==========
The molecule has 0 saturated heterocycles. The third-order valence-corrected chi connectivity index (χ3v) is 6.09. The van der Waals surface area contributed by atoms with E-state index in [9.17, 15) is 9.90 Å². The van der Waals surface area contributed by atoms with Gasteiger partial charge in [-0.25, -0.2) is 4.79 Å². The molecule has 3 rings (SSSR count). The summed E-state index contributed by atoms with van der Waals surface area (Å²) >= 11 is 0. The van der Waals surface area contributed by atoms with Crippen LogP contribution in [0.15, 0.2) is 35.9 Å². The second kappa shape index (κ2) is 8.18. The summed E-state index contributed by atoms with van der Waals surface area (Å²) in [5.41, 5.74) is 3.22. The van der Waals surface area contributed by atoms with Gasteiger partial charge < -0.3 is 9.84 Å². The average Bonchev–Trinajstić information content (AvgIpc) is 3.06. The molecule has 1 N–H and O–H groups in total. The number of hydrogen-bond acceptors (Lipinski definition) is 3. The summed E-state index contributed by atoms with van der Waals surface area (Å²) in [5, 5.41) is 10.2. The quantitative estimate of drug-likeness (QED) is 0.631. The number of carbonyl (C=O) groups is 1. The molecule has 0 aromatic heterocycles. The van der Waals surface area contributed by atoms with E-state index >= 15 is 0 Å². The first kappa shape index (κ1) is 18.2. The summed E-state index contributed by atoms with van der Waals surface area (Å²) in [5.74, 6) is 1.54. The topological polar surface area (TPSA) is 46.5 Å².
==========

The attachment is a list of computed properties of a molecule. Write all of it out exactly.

The molecule has 0 saturated heterocycles. The third-order valence-corrected chi connectivity index (χ3v) is 6.09. The van der Waals surface area contributed by atoms with E-state index in [9.17, 15) is 9.90 Å². The van der Waals surface area contributed by atoms with Gasteiger partial charge in [-0.25, -0.2) is 4.79 Å². The molecule has 3 rings (SSSR count). The summed E-state index contributed by atoms with van der Waals surface area (Å²) >= 11 is 0. The van der Waals surface area contributed by atoms with Crippen LogP contribution in [0.15, 0.2) is 35.9 Å². The second kappa shape index (κ2) is 8.18. The summed E-state index contributed by atoms with van der Waals surface area (Å²) in [5.41, 5.74) is 3.22. The van der Waals surface area contributed by atoms with Gasteiger partial charge < -0.3 is 9.84 Å². The average Bonchev–Trinajstić information content (AvgIpc) is 3.06. The molecule has 1 N–H and O–H groups in total. The number of hydrogen-bond acceptors (Lipinski definition) is 3. The summed E-state index contributed by atoms with van der Waals surface area (Å²) in [5, 5.41) is 10.2. The quantitative estimate of drug-likeness (QED) is 0.631. The number of carbonyl (C=O) groups is 1. The molecule has 0 aromatic heterocycles. The van der Waals surface area contributed by atoms with E-state index >= 15 is 0 Å². The first kappa shape index (κ1) is 18.2. The summed E-state index contributed by atoms with van der Waals surface area (Å²) in [5.74, 6) is 1.54. The topological polar surface area (TPSA) is 46.5 Å².